Monday, 5 November 2012

"The Church is Wondrous Small"

When I started out on this Churchpics project I assumed we would be visiting parish churches shown on OS maps with a circle or a square under the cross symbol. We would be looking out for spires (preferably) or towers. How wrong I was. Some of the most interesting churches we have visited have posessed neither of these. The smallest and some of the oldest churches in the East Midlands possess only a bellcote.

Bellcote of Little Casterton
Typanum - relocated to wall

Lifelike face carving
Of course, not all of these are the same: some have one bell, some two, like Little Casterton in the picture,  or even three. Many have architectural features out of all proportion in interest to the size of the church.

Miniature but charming angel
Cheeky chappie
Inside Little Casterton, for example,
there is fine medieval carving. The tympanum that once stood above the main entrance door has been re-positioned on an interior wall. On the nave roof is a tiny, charming angel, looking down benignly. On the wall are carved faces, oddly life-like.

Apart from Norman treasures in many bellcote churches, what is attractive as much as anything is their homely, domestic scale. Another example in Rutland is Essendine, with its Norman carved tympanum in situ. It could be just another stone-built house or village school, admittedly from the 12th Century. Its origin seems to have been as a chapel to the long-demolished Essendine castle but it exudes a deceptive ordinariness. 

Close-up of in-situ tympanum
 We have so far visited some 14 of these tiny churches. One that is particularly distinctive is St Pega's, Peakirk, once in Northamptonshire but now in the unitary district of Peterborough. It is the only church in the country dedicated to this Mercian princess, sister of Saint Guthlac of Crowland Abbey, and the village is named after her. She died in the year 719 in Rome. The belltower (known as a bell-gabled carillion) is unusual in having 3 bells.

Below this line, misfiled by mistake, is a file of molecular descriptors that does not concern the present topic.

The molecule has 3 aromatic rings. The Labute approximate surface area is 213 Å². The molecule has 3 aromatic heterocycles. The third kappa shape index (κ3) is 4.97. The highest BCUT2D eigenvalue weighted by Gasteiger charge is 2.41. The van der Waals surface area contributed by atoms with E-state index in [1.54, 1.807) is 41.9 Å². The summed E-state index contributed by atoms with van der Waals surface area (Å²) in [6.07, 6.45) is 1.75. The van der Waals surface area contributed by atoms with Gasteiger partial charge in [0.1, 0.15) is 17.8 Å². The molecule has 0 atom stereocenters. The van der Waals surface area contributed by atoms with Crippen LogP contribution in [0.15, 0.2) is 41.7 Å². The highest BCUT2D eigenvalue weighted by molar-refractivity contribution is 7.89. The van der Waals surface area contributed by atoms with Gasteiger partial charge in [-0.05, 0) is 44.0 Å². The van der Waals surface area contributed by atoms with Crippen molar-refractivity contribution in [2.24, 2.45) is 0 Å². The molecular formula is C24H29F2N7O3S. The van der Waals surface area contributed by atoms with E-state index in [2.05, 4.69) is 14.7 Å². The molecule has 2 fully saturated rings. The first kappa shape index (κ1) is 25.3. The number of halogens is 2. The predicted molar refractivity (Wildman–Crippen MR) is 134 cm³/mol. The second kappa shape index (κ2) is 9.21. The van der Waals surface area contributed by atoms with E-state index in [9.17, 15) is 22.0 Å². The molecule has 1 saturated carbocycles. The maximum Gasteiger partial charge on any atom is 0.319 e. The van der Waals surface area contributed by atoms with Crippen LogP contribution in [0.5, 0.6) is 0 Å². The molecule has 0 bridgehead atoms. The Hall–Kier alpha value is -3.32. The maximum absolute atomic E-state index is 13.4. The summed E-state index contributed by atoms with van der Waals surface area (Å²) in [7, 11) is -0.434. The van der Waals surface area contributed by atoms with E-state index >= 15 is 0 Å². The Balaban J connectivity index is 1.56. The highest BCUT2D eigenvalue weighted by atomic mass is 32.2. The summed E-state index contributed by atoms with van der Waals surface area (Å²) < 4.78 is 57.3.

The church possesses a number of rare features, including 11 medieval wall paintings and a highly ornate carved tympanum over the entrance door. Discoveries like these make such churches a joy to visit.

Medieval wall paintings over Norman arcades

Ornate carved tympanum
More photos of this church can be found on another church-crawler web site we like, at

We have mentioned in a previous blog the unique (in Lincolnshire) survival of a rood loft and its stairs in St Edith's, Coates by Stowe. This is another belltower church, located in a small farming hamlet. It has the remains of a former doorway in the belltower gable and a fine Commonwealth - period memorial.
Coates by Stowe

1653 memorial to Brian Cooke of Doncaster
We have had 3 and 2 bells so now, for completeness, here are a few with a single bell, from Holwell, in the Leicestershire ironstone belt, Halloughton and and Cotham (both Notts).



Window at Halloughton
Halloughton is a tiny village near Southwell and its church was closely associated with the Minster, as the commemorative window shows.

The title at the top of this blog is taken from a poetic tribute by the Rev. Albert I Trelour B.A., to St Peter's, Tickencote, which appears in the church guide. Although Tickencote has a tower rather than a bellcote, it sums up our own feelings about many of the small churches we have visited.

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